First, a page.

“That’s exactly what machine learning is. It’s done in the brain already — in the computer system. Then we take that and we’re trying to train the hardware components (in the cars) to function the way the brain says it should. It’s like a baby learning to learn and has to do that a lot of times to self-correct.”
And there was a bit of self-correcting going on at the purple racetrack as Goen and Chor tried to solve why their AWS DeepRacers did not make the turns on the track as they should. Meanwhile, AI/machine learning intern Stefanie Fan, a junior at Desert Vista High School, zipped around the track perfectly, at least twice.
It’s a scene Jackson expects to be repeated during the year as GCU students take their turn programming the autonomous model cars.
The AWS DeepRacers are just a sneak peek into what’s ahead for the college’s Technology Department. The process has begun to add an AI emphasis to the software engineering master’s degree program, something Jackson expects will happen a couple of years from now. The college also hopes to add an AI emphasis to the bachelor’s degree program.
Head of Technology Programs Rob Loy said the Technology Department also will helm a high school AWS DeepRacer competition. GCU students and faculty will mentor high school students to train their cars virtually and, in the spring, they will come to campus, upload their model into the cars and race them physically on the track.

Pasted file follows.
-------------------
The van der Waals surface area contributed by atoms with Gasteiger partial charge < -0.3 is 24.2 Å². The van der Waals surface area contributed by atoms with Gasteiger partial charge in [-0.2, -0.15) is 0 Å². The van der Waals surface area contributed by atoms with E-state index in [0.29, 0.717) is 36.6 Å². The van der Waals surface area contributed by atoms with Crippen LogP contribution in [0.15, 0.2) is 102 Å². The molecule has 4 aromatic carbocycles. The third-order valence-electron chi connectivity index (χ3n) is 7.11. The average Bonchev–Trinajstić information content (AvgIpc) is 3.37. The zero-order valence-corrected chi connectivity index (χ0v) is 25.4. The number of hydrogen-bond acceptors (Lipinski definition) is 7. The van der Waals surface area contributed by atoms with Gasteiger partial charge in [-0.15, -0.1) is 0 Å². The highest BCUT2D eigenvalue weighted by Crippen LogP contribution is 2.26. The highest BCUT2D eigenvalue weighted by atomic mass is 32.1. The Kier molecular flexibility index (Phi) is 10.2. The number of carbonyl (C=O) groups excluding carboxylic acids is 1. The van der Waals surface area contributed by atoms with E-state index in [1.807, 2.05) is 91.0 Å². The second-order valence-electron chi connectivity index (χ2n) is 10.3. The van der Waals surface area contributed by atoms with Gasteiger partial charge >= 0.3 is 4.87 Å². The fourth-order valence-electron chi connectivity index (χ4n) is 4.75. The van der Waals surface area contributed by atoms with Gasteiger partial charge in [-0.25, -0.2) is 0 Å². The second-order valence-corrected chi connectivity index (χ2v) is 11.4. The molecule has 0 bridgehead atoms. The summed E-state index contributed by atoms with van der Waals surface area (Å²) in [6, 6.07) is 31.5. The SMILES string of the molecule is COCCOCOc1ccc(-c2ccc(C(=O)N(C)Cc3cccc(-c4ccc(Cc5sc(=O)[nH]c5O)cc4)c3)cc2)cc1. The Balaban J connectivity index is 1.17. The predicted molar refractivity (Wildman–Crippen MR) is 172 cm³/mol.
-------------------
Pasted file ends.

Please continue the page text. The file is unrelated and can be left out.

The high school AWS DeepRacer program will be tied to the International Christian STEM Competition in the spring, which GCU organizes in partnership with the Association of Christian Schools International.
“We’re learning a lot this summer, thanks to our high school interns, on how things work or don’t work — things we need to fix, like we identified the track might not be the right kind of track,” Loy said of the GCU-themed purple track.
He and Jackson suspect they may need a darker-colored track, perhaps black, to contrast against the white barrier lines and other road surface markings so the cars’ cameras can better detect those markings.
Goel, who knew a bit of Python before starting his summer internship, said transferring his model from the virtual to the physical track has been the most challenging part of his internship so far.
“I think today has been the most frustrating and the most fun day,” he said as he watched his DeepRacer crash into the wall a few times because it didn’t turn like he wanted it to. “That’s part of how machine learning works. I think it’s really cool to learn how reinforcement learning works and how these machines can learn themselves, just through trial and error.”
Chor, who knew “almost nothing” about AI and machine learning, said autonomous cars are the future, and being able to delve into that technology keeps him relevant.
“Uploading into the physical car and seeing it move? It feels good,” he said.
Students had only worked on their AWS DeepRacer models for about two weeks before they put their learning into action.
To see what they accomplished in that small window of time is “so impressive,” Jackson said: “I’m proud of them.”
GCU senior writer Lana Sweeten-Shults can be reached at [email protected] or at 602-639-7901.